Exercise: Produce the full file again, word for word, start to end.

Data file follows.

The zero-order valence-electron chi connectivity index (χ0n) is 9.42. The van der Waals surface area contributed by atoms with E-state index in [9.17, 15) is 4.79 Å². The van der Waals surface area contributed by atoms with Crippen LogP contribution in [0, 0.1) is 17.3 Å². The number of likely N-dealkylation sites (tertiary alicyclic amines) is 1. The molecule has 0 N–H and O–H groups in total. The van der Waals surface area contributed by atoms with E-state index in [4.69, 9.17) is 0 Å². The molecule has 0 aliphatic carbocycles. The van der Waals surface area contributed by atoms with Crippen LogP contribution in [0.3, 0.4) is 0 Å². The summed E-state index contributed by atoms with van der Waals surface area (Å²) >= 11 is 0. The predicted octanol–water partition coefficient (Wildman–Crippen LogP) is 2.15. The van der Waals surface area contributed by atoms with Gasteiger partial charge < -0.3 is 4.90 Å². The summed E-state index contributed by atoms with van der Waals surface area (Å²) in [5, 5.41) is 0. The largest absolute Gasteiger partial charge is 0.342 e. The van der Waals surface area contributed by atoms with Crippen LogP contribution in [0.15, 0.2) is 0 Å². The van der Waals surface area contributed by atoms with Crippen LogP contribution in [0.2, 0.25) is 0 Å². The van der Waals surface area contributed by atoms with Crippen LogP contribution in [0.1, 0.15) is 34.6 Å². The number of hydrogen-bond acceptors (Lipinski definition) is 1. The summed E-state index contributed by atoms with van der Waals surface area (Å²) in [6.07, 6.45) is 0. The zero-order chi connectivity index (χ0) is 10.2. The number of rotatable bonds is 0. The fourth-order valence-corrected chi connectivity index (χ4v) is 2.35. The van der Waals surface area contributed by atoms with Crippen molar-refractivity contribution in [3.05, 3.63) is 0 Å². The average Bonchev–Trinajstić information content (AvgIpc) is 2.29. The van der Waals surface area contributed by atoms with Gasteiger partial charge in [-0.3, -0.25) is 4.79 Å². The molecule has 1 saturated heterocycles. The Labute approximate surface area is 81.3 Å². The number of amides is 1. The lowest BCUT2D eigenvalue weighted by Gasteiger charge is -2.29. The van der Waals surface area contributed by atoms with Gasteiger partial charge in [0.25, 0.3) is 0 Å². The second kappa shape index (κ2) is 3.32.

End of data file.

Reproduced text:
The zero-order valence-electron chi connectivity index (χ0n) is 9.42. The van der Waals surface area contributed by atoms with E-state index in [9.17, 15) is 4.79 Å². The van der Waals surface area contributed by atoms with Crippen LogP contribution in [0, 0.1) is 17.3 Å². The number of likely N-dealkylation sites (tertiary alicyclic amines) is 1. The molecule has 0 N–H and O–H groups in total. The van der Waals surface area contributed by atoms with E-state index in [4.69, 9.17) is 0 Å². The molecule has 0 aliphatic carbocycles. The van der Waals surface area contributed by atoms with Crippen LogP contribution in [0.3, 0.4) is 0 Å². The summed E-state index contributed by atoms with van der Waals surface area (Å²) >= 11 is 0. The predicted octanol–water partition coefficient (Wildman–Crippen LogP) is 2.15. The van der Waals surface area contributed by atoms with Gasteiger partial charge < -0.3 is 4.90 Å². The summed E-state index contributed by atoms with van der Waals surface area (Å²) in [5, 5.41) is 0. The largest absolute Gasteiger partial charge is 0.342 e. The van der Waals surface area contributed by atoms with Crippen LogP contribution in [0.15, 0.2) is 0 Å². The van der Waals surface area contributed by atoms with Crippen LogP contribution in [0.2, 0.25) is 0 Å². The van der Waals surface area contributed by atoms with Crippen LogP contribution in [0.1, 0.15) is 34.6 Å². The number of hydrogen-bond acceptors (Lipinski definition) is 1. The summed E-state index contributed by atoms with van der Waals surface area (Å²) in [6.07, 6.45) is 0. The zero-order chi connectivity index (χ0) is 10.2. The number of rotatable bonds is 0. The fourth-order valence-corrected chi connectivity index (χ4v) is 2.35. The van der Waals surface area contributed by atoms with Crippen molar-refractivity contribution in [3.05, 3.63) is 0 Å². The average Bonchev–Trinajstić information content (AvgIpc) is 2.29. The van der Waals surface area contributed by atoms with Gasteiger partial charge in [-0.3, -0.25) is 4.79 Å². The molecule has 1 saturated heterocycles. The Labute approximate surface area is 81.3 Å². The number of amides is 1. The lowest BCUT2D eigenvalue weighted by Gasteiger charge is -2.29. The van der Waals surface area contributed by atoms with Gasteiger partial charge in [0.25, 0.3) is 0 Å². The second kappa shape index (κ2) is 3.32.